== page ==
A 40-year-old woman is admitted to the burn unit after an industrial fire at a plastics manufacturing plant with burns to the face and arms. Her electrocardiogram (ECG) shows S-T elevation, and initial chemistry panel and arterial blood gas reveal an anion gap metabolic acidosis with normal arterial carboxyhemoglobin.
What is the most appropriate next step?
Hydrogen cyanide toxicity may also be a component of smoke inhalation injury. Afflicted patients may have a persistent lactic acidosis or S-T elevation on ECG. Cyanide inhibits cytochrome oxidase, which is required for oxidative phosphorylation. Treatment consists of sodium thiosulfate, hydroxocobalamin, and 100% oxygen. Sodium thiosulfate works by transforming cyanide into a nontoxic thiocyanate derivative, but it works slowly and is not effective for acute therapy. Hydroxocobalamin quickly complexes with cyanide and is excreted by the kidney, and is recommended for immediate therapy. In the majority of patients, the lactic acidosis will resolve with ventilation and sodium thiosulfate treatment becomes unnecessary.
Which of the following is a common sequelae of electrical injury?
Myoglobinuria frequently accompanies electrical burns, but the clinical significance appears to be trivial. Disruption of muscle cells releases cellular debris and myoglobin into the circulation to be filtered by the kidney. If this condition is untreated, the consequence can be irreversible renal failure. However, modern burn resuscitation protocols alone appear to be sufficient treatment for myoglobinuria.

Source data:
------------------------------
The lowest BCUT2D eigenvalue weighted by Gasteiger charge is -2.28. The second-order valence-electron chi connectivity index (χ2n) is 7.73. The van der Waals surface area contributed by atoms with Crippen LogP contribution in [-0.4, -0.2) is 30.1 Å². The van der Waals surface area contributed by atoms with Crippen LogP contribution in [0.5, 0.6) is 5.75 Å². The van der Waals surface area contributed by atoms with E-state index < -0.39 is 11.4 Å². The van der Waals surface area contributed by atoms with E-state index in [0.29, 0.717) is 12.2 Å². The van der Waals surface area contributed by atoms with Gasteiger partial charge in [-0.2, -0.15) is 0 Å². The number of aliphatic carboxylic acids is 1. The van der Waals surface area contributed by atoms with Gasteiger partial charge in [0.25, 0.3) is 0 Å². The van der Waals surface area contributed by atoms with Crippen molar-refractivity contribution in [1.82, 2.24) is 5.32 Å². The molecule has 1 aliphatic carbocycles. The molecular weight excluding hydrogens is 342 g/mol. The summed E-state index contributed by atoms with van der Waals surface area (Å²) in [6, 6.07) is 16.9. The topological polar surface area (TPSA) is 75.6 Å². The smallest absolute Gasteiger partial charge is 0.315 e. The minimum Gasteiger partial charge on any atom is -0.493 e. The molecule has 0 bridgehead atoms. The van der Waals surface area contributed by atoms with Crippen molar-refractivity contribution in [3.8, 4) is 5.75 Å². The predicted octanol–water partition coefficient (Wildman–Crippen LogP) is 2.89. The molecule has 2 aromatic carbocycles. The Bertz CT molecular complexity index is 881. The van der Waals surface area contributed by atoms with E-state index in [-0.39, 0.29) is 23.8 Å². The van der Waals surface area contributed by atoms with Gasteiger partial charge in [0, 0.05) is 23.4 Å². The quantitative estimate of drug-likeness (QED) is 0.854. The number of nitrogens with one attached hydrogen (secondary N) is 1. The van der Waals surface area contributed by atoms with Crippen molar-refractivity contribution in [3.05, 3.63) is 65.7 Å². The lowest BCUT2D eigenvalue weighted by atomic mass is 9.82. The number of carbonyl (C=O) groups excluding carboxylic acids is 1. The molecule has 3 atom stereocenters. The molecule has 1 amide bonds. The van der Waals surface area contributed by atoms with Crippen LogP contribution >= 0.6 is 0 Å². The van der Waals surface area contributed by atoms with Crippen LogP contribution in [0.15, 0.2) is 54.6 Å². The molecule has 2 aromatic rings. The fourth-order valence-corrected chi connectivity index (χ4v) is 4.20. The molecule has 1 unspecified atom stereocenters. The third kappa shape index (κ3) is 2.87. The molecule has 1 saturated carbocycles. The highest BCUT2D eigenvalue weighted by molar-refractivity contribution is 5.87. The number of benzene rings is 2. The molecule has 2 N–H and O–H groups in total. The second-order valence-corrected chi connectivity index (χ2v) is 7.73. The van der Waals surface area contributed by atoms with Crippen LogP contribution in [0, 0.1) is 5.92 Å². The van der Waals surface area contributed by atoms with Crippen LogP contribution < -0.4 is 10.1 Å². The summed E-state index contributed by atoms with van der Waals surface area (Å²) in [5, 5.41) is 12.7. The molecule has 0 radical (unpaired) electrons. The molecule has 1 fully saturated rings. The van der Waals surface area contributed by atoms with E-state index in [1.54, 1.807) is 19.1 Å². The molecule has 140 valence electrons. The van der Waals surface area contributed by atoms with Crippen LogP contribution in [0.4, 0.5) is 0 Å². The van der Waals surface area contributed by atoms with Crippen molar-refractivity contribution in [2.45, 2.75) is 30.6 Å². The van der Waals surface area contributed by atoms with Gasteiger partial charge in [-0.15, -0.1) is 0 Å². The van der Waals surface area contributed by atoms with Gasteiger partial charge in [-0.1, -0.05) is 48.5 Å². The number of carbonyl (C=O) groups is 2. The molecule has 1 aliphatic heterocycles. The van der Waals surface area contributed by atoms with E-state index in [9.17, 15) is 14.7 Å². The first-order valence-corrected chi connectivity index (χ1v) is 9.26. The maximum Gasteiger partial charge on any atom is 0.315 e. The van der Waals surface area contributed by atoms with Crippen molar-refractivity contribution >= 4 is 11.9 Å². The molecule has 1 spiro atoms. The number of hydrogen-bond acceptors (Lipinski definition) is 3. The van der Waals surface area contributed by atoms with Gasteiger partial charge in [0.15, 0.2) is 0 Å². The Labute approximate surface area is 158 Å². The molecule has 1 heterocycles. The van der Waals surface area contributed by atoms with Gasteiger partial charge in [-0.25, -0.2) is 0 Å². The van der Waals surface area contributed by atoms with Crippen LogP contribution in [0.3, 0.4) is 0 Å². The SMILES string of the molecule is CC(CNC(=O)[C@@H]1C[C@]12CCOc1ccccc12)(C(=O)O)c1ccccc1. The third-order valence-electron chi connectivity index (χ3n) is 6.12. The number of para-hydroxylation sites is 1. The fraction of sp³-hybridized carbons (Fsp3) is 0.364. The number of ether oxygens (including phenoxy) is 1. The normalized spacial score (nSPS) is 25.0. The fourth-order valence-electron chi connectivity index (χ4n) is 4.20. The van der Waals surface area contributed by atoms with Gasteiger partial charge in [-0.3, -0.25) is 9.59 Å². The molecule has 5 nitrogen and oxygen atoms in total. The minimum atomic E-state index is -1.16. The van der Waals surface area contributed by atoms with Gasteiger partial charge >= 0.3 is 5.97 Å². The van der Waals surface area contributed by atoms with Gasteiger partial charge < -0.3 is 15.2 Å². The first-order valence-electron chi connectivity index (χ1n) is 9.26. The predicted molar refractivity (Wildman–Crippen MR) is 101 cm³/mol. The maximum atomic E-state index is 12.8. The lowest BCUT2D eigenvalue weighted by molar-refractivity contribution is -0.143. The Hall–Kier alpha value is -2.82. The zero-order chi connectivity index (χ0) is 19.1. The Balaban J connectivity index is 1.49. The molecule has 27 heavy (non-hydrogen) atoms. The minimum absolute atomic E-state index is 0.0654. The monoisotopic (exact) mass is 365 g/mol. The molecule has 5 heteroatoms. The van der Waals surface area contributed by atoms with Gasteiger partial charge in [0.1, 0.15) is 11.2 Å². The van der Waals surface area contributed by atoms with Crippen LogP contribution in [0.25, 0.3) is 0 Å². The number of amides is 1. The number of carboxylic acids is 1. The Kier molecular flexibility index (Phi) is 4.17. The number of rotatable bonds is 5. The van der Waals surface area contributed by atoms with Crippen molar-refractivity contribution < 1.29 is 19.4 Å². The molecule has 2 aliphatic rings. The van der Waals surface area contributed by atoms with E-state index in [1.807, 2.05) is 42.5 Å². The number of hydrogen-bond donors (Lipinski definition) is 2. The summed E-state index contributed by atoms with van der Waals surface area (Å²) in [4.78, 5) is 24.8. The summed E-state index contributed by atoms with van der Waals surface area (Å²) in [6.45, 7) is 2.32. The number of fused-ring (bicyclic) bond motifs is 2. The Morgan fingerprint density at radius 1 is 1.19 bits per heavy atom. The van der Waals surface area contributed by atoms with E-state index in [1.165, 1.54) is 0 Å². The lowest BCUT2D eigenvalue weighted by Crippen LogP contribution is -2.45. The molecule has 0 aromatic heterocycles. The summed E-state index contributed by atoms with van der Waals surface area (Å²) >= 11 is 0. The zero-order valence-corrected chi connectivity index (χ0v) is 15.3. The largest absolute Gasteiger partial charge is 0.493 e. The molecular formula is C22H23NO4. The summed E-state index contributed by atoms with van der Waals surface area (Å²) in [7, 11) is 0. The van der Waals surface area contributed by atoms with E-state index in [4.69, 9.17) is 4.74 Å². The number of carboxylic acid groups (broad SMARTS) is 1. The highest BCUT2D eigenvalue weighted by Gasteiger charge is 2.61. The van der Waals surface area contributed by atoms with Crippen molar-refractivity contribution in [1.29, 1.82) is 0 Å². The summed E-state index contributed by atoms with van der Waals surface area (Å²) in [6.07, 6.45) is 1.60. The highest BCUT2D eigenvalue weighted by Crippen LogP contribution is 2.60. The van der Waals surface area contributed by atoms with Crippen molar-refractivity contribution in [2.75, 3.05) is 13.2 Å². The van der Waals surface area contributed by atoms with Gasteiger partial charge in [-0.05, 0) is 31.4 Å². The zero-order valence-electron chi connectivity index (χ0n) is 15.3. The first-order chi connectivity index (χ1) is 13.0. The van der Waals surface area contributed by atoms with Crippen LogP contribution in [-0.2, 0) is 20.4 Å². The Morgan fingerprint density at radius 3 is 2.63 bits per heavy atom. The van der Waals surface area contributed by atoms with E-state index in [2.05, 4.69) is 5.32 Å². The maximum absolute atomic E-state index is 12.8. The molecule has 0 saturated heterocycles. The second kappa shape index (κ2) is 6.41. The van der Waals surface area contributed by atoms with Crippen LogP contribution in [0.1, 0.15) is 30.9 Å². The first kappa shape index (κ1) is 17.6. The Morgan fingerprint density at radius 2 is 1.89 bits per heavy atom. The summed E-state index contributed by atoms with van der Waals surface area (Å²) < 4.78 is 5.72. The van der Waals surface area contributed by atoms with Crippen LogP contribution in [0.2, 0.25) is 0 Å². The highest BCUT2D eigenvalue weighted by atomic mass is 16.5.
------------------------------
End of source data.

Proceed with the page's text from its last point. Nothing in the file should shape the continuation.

Cardiac damage, such as myocardial contusion or infarction, may be present. More likely, the conduction system may be deranged. Household current at 110 V either does no damage or induces ventricular fibrillation. If there are no electrocardiographic rhythm abnormalities present upon initial emergency department evaluation, the likelihood that they will appear later is minuscule. Even with high-voltage injuries, a normal cardiac rhythm on admission generally means that subsequent dysrhythmia is unlikely. Studies confirm that commonly measured cardiac enzymes bear little correlation to cardiac dysfunction, and elevated enzymes may be from skeletal muscle damage. Mandatory ECG monitoring and cardiac enzyme analysis in an ICU setting for 24 hours following injury is unnecessary in patients with electrical burns, even those resulting from high-voltage current, in patients who have stable cardiac rhythms on admission.